Eosapiens like Strider became possible when Tilden discovered what he calls his "unicore" structure. "It's the smallest structure of neurons that gives the greatest range of stable behaviors," he says. "It gives the robot a 'neural net' brain that holds onto patterns of stimuli from the environment -- the short-term memory. This brain isn't a digital computer; it's another analog layer that holds onto electrical charges representing patterns of behavior. So a creature 'remembers' what it has done, enhancing its competence. This brain is connected to a 'nervous net' body that can hold onto rhythms. Non-unicore Walkman dances around rhythms very effectively, but it's limited. It can't evolve much further. With the unicore, you can actually remember, and move, and close that loop, so you have a structure which is pretty close to being an artificial life-form."
The secret of the unicore is the neck. "It took years to find that," Tilden says. "It wasn't enough to be a brain and a body, it's a brain connected to a body. The body has its own competence. The brain has its own awareness. The connection determines how one is mapped onto the other, bidirectionally.
"Imagine you're walking with your wife in one hand and your young son in the other," he explains. "He says slow down, she says speed up. She wants you to go to the store, but he's tired of walking all day. What do you do? You act as a mediator who effects a compromise between the two. You're telling your wife to slow down, but the information is also being transmitted to your son. He thinks, 'Oh, Daddy is trying to help me!' This sort of thing is what happens in these analog systems. Everybody knows what everybody's doing."
I am introduced to an experimental head for Nito, which may be the first robot with what Tilden and Brosl Hasslacher, a physicist, nonlinear theorist and friend at Los Alamos, call an "ego." "Nito takes the unicore structure to its next logical level," says Tilden. "When Hasslacher saw the first unicore, he asked me, 'What happens if you expand these things?' One way to do that, Brosl proposed, was to stack one unicore into another, so the first is walking in the world, but the second one is 'walking' in the other's mind, in its world representation. So now you have a brain on top of a brain that is not connected to the real world. At that point, you should have something that is aware of itself. That's why we call it an 'I' machine."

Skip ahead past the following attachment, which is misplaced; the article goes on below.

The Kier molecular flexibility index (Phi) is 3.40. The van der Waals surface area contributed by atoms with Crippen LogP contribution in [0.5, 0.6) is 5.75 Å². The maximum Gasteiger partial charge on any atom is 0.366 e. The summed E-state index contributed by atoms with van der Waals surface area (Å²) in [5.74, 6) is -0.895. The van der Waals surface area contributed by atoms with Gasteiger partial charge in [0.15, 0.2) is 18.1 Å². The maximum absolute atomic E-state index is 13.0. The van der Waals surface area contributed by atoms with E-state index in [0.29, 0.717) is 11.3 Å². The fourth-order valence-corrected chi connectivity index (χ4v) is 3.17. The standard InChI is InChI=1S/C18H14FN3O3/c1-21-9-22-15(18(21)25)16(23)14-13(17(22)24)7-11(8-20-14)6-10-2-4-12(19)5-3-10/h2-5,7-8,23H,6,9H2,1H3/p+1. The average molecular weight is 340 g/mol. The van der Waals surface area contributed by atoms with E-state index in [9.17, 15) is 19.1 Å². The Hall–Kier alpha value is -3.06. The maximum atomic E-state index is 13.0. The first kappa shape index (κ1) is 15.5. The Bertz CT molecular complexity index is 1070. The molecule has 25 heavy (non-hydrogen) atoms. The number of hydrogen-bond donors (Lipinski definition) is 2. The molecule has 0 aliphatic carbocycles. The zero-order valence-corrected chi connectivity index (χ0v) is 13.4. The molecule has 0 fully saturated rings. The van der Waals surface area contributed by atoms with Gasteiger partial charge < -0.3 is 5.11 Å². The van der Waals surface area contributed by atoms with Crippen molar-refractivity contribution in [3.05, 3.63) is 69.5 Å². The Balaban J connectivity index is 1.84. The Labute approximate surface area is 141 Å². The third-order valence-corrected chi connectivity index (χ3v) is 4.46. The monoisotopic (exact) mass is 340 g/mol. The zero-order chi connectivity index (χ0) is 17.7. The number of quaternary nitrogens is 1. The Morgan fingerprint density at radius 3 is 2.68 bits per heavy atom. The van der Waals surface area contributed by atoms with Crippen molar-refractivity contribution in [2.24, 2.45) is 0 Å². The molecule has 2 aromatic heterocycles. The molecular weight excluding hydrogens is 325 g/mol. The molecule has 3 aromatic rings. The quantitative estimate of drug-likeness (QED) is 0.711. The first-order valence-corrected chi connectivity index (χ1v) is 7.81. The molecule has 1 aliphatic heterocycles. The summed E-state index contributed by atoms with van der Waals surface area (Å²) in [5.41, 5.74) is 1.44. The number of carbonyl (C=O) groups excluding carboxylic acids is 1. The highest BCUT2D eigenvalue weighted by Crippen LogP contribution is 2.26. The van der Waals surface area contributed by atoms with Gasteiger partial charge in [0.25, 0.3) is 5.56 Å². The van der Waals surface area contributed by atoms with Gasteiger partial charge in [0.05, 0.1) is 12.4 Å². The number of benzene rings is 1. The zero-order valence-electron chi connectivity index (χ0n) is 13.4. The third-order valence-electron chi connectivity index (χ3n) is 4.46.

Defense analyst Dockery sees Nito as a creature of both history and the future. When the cybernetics field started off, there were passageways you could go along," he says, "and the field took off down one with great success. That was artificial intelligence. When that happens, other passages get stubbed off. What Tilden has done is go all the way back to the beginning and explore another passageway. So people's reaction is, 'It's been done before,' or 'It doesn't fit in the stream we're used to,' and they don't know what to do with it."
"But Tilden isn't waiting for them. I'm reminded of Indiana Jones. He just tackles problems and what he does works, and that's the criteria for him, and it's kind of an adventure. Now he's taken one robot and put it inside another, so that the output of one becomes the input to another. Suddenly you've got a thing which is both in touch with the environment and buffered from the environment. And I don't know what that is," says Dockery. "It's some kind of abstraction. You have the beginnings of a purposeful machine the like of which has not been anticipated. I don't yet know what that is."
For more information on autonomous robots at Los Alamos, connect directly at http://www.OneRS.net/102df-430
Tilden, one year later
The voice on the other end of the phone line sounds amused, yet intense. "Conventional feedback systems always have a straight-through drive component and a very subtle feedback component." It's Mark Tilden, adding comment to the preceding article. "One is the mantissa, one is the ampersand, and you get attenuation. The problem is you get a massive amount of drive and a very fragile sensor, whose information is key to operation. The only way to protect the sensor is to encapsulate it in the chassis or in a 'clean' environment. An alternate solution would be to use the motor itself as the measure." Tilden found, in 1988, a circuit that took the feedback energy and used it to regulate the motor's energy, via the circuit's own hysteresis. "It allowed me, subsequently, to create robots that I could literally put into a dishwasher, without concern for fragility. Since then, I've researched how to apply this technology to robots that could work in the real world."
According to Tilden, these circuits won't be useful in accurate SCARA robots in pick-and-place assembly, but you could use them to create adaptive fingers that could pick up an egg, without having to go to the computational extremes that are normally required. These devices are also robust enough for space applications. "Robots we built six years ago are still bopping around the Robot Jurassic Park today," he says. "Simple, elegant solutions are not as hard as you think."
Tilden's research into design and applications continues, along with involvement in the BEAM international robot games, where robots: a) must be built from scratch, b) must be autonomous, and c) are permitted to cheat to succeed. He believes that competitions can reawaken interest in engineering, ultimately producing not better robots, but better roboticists. Much about the competition, along with circuits and components, can be seen at the Solarbotics website http://www.OneRS.net/102df-431. Other projects include showing concepts at the January 2001 New York Toy Fair. And this summer, Tilden will release into New Mexico White Sands Missile Range, as both research and publicity, the largest contiguous robot colony -- a thousand units 12-in. long, 3-in. high, moving about at 20 cm/sec.
"And," he says with a laugh, "we might not get all of them back."